On September 1, 2021, the Occupational Health and Safety (OHS) Regulation was changed. One of the changes relates to safety headgear, such as hard hats, in the workplace. Learn about what this means for workers, and employers’ roles and responsibilities in the workplace.
Keeping workers safe on the job is a key responsibility for all employers. In the past, many employers relied on hard hats as the best way to protect workers from head injury on construction sites and other worksites.
With the changed OHS Regulation, employers must now take steps to eliminate or minimize the risk of head injury from thrown or falling object. For example, you could set up safe zones on the worksite where there is no risk of objects falling from above. Or you could install safety nets to prevent falling objects from hitting anyone working below.
However, there will still be some workplaces where the employer can’t eliminate or reduce the risk to a level that protects worker safety. In those cases, hard hats are still needed.
What does this mean for workers who can’t wear a hard hat?
If a worker can’t wear a hard hat because they wear religious headwear such as a turban, you have some options.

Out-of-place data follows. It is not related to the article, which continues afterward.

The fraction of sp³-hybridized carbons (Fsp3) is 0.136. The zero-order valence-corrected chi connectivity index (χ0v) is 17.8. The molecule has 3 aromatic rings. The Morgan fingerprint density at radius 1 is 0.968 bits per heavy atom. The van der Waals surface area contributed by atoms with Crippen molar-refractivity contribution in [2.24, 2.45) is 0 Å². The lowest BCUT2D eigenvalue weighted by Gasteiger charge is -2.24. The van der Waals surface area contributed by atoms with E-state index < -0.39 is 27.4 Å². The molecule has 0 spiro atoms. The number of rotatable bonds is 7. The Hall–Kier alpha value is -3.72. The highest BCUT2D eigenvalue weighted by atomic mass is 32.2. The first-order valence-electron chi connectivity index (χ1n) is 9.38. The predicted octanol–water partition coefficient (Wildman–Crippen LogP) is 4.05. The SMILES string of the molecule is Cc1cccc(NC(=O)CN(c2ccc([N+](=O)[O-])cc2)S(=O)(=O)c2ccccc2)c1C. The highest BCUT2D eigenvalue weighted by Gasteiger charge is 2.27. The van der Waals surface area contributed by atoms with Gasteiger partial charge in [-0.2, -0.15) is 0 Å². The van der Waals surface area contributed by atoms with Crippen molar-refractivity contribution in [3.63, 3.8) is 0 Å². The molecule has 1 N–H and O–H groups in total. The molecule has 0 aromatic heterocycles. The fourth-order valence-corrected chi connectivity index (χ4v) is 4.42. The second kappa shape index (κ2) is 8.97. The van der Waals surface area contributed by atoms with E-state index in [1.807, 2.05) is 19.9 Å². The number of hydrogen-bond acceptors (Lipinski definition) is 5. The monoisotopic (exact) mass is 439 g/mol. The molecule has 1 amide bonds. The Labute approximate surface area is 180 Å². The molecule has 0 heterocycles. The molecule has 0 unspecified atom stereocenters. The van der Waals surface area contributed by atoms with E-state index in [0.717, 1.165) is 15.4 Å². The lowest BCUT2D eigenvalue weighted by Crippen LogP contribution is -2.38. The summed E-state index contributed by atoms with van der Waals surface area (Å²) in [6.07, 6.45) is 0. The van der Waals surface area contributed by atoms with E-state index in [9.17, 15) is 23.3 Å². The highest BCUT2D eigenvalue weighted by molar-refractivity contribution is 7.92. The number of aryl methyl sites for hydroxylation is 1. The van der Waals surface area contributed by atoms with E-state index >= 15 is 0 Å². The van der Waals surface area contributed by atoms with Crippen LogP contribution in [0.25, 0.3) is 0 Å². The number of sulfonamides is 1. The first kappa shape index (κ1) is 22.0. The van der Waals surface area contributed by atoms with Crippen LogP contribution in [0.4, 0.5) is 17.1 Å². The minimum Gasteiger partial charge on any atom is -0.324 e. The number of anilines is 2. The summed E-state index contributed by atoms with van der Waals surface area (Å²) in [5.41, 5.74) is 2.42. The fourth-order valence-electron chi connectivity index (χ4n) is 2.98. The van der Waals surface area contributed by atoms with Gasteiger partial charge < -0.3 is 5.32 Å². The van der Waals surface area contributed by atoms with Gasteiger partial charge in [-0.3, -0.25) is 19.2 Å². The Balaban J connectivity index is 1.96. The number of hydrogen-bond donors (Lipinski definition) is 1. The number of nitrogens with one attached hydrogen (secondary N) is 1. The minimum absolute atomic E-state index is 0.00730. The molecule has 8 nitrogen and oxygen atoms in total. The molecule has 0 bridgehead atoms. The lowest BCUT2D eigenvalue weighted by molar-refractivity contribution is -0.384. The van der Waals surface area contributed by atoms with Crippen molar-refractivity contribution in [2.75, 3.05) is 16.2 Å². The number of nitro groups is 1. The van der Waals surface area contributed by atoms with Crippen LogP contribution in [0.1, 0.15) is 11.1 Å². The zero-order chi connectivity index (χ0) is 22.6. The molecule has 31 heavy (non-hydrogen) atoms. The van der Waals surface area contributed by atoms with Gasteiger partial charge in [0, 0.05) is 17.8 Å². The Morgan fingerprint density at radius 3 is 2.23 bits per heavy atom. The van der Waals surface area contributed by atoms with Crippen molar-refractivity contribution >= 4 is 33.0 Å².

- First, talk to your employer or supervisor to find out what they have done to eliminate or reduce risks to the lowest level practicable before relying on safety headgear to protect you from head injuries.
- If you have a worker representative or joint health and safety committee at your workplace, you can also talk to them about what your employer has done to reduce risks so that hard hats are not needed.
We’re here to help
If you have questions or concerns about the steps an employer has taken to reduce the risk, please call our Prevention Information Line at 1.888.621.7233 to talk to one of our prevention officers.
Safety headgear such as hard hats may still be needed in some workplaces if the risk of head injury can’t be reduced to the lowest level possible. If you can’t wear a hard hat because of religious or other reasons, your employer may have to offer accommodation. For more information about this, please see OHS Guideline G-P2-21(1).
- Safety headgear: Rights and responsibilities
- Media information bulletin: New WorkSafeBC rules on safety headgear take effect Sept. 1
- Overview: Changes to the Occupational Health and Safety Regulation, September 2021
This page is also available in Punjabi.